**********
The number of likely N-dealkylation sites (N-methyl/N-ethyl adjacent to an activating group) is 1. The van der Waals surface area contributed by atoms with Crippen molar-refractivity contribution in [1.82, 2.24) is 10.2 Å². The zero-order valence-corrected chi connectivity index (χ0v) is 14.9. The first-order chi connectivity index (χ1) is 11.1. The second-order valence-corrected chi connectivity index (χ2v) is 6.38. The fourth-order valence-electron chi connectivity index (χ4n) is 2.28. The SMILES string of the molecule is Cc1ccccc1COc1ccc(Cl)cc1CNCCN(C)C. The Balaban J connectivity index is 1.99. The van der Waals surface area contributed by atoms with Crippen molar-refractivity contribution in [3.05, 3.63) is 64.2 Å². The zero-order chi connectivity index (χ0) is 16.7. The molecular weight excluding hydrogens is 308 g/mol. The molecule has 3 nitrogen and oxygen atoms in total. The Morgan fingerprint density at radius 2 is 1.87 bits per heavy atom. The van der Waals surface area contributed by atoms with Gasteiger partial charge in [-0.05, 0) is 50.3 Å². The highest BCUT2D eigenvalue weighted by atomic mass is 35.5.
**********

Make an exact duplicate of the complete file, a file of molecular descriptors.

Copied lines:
The number of likely N-dealkylation sites (N-methyl/N-ethyl adjacent to an activating group) is 1. The van der Waals surface area contributed by atoms with Crippen molar-refractivity contribution in [1.82, 2.24) is 10.2 Å². The zero-order valence-corrected chi connectivity index (χ0v) is 14.9. The first-order chi connectivity index (χ1) is 11.1. The second-order valence-corrected chi connectivity index (χ2v) is 6.38. The fourth-order valence-electron chi connectivity index (χ4n) is 2.28. The SMILES string of the molecule is Cc1ccccc1COc1ccc(Cl)cc1CNCCN(C)C. The Balaban J connectivity index is 1.99. The van der Waals surface area contributed by atoms with Crippen molar-refractivity contribution in [3.05, 3.63) is 64.2 Å². The zero-order chi connectivity index (χ0) is 16.7. The molecular weight excluding hydrogens is 308 g/mol. The molecule has 3 nitrogen and oxygen atoms in total. The Morgan fingerprint density at radius 2 is 1.87 bits per heavy atom. The van der Waals surface area contributed by atoms with Gasteiger partial charge in [-0.05, 0) is 50.3 Å². The highest BCUT2D eigenvalue weighted by atomic mass is 35.5.